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You would want to use a really good paint to seal the panels and sealant on the edges to prevent any water damage to the MDF. MDF isn’t great around water, I’d personally use a quality tile around the bathtub and use the paneling on the walls.

I guess it would depend on how you 'treat' the panels since they are MDF. I wouldn't think that splashes wouldn't be too bad as long as you wiped them down after bath time. It is recommended on the site's FAQ that they should not be installed in a shower enclosure (in the event you have a bath/shower combo).
Thanks both.

From your replies, and from some research I did just now, I think I'm going to play it safe and not panel around the bath area as there'll also be a shower there. I'll use metro tiles there and might though panel around the rest of the bathroom. I just need to visualise if this would look good or not - part metro tiles part panelling!
 

AlaskaMoose

macrumors 68040
Apr 26, 2008
3,481
13,351
Alaska
Not sure how they would last if your bathroom gets hot and steamy from showers/baths.
Agree. It would only last if made of plastic, or ceramic perhaps. The fact is that moisture eventually penetrates wood under the paint. Also, water (moisture) will eventually damage sheetrock walls. I don't use sheetrock for the showers at home, just Cement Backer Boards.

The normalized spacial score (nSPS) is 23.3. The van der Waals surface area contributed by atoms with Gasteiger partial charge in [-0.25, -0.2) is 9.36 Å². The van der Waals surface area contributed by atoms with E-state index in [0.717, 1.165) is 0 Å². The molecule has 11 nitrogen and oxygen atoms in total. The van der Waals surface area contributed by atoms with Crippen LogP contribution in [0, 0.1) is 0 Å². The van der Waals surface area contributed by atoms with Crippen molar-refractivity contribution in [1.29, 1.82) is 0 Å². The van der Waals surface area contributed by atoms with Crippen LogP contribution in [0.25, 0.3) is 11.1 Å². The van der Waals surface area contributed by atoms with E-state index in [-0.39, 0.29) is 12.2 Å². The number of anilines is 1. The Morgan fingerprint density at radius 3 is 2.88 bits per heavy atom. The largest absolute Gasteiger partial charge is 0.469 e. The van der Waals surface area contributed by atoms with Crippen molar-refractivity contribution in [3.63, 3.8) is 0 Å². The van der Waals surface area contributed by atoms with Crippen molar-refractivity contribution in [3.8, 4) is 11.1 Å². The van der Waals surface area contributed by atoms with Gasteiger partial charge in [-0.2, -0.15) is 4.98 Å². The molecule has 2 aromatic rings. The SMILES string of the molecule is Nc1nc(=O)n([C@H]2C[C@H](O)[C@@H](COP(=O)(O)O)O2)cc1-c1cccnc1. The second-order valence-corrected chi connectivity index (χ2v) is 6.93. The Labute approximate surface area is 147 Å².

scouser75

macrumors 68030
Original poster
Oct 7, 2008
2,647
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both.

From your replies, and from some research I did just now, I think I'm going to play it safe and not panel around the bath area as there'll also be a shower there. I'll use metro tiles there and might though panel around the rest of the bathroom. I just need to visualise if this would look good or not - part metro tiles part panelling!


These are a few of the examples I came across

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scouser75

macrumors 68030
Original poster
Oct 7, 2008
2,647
528
Not sure how they would last if your bathroom gets hot and steamy from showers/baths.

Agree. It would only last if made of plastic, or ceramic perhaps. The fact is that moisture eventually penetrates wood under the paint. Also, water (moisture) will eventually damage sheetrock walls. I don't use sheetrock for the showers at home, just Cement Backer Boards.